• The new EU regulation on waste should lead to an increase of the amount of (urban) bio-waste available also for biorefining. According to the new Waste Framework Directive, by 31 December 2023 biowaste shall either be separated and recycled at source or collected separately. The directive wants also to reduce landfilling and promote the use of materials produced from bio-waste;

  • the Bioeconomy Strategy, among the actions on 'reinforced policy interaction and stakeholder engagement' suggests to 'enhance short chain, local economic activities and urban-rural and coastal interlinkages to cater for the increasing demands for regional and diversified food and non-food products';[4]
  • the Covenant of Mayors for Climate and Energy[5] provides to EU cities a political and policy framework to reduce GHG emissions in their waste sectors.

Nonetheless, as mentioned above, the Partnership has identified some EU regulatory areas that can affect the development of this value chain. For example, according to the Nordic Council of Ministers, 'a precondition for a more circular economy is a more efficient use of resources and the utilisation of waste as a resource. However, the existing regulation of waste does not always promote this as its primary aim is to ensure safe waste handling'[6] – innovative biowaste-based technologies should therefore demonstrate to be safe for our health and the environment, while producing/extracting more from biowastes. Moreover, subsidies for energy uses of biomass do not facilitate the use of urban biowaste for producing the high-value biobased chemicals and materials. Furthermore, the climate mitigation potentials of this value chain are not formally recognised by the EU regulatory framework for climate mitigation, etc.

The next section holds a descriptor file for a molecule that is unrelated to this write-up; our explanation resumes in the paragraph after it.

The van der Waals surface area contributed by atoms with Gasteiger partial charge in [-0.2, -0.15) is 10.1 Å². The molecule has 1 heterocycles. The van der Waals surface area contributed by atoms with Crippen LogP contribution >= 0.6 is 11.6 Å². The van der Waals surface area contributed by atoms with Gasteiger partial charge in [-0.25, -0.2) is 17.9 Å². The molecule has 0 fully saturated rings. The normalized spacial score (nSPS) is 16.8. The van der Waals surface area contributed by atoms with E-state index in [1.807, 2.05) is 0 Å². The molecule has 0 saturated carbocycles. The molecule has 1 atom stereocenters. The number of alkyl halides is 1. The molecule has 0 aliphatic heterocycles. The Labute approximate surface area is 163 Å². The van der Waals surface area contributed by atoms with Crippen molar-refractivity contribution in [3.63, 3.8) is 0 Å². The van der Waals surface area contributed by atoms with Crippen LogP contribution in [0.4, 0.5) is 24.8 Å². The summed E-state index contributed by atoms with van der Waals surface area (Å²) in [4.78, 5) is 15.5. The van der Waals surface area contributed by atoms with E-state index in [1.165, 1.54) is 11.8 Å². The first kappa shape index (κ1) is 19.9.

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Which action is needed?

Policy- and decision-makers should be provided with information on regulatory aspects for boosting an urban circular bioeconomy in EU cities, with special reference to the producing of urban biowaste-based products.[7] This action aims at providing an analysis of the main EU legislations influencing the development of the value chain producing high-value biobased products (such as biobased chemicals, fertilisers, plastics, feed ingredients, etc.) from the OFMSW and UWWS.

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Which partners?

Action leader: City of Oslo

Participants: DG RTD, Porto, Europa Decentraal, Finland and Greece

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Which timeline?

During the first half of 2018, the Partnership launched a survey on EU regulatory obstacles and drivers for producing urban biowaste-based products addressing experts from cities, industries and academia. Together with several other stakeholders the Partnership also organized a workshop on the topic in Brussels in May 2018, discussing the barriers and solutions towards a bio-economy. The replies of the survey will be analysed during the summer providing the basis for a survey report to be delivered by the end of 2018.

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Join the Public Feedback on Draft Action 9 

See also

Better Regulation

Better Funding

Better Knowledge

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[1] World Economic Forum (2017) Project MainStreaming - Urban Biocycles.

[2] The percentage of municipal waste recycled (including urban biowaste) is still limited within the EU – with significant difference among Member States and regions: http://ec.europa.eu/eurostat/statistics-explained/index.php?title=File:Municipal_waste_treatment,_EU-28,_(kg_per_capita).png

[3] https://ec.europa.eu/research/participants/portal/desktop/en/support/faqs/faq-2890.html

[4] http://ec.europa.eu/research/bioeconomy/index.cfm?pg=policy&lib=strategy , p.44.

[5] http://www.covenantofmayors.eu/about/covenant-of-mayors_en.html

[6] Nordi Council of Ministers (2017) Barriers for utilisation of biowaste, Analysis of institutional barriers for using biowaste as a resource, p.5.

[7] The technical, financial and social obstacles mentioned above are tackled by other initiatives, such as the Horizon 2020 and BBI JU projects EMBRACED, PERCAL, RES URBIS and URBIOFIN.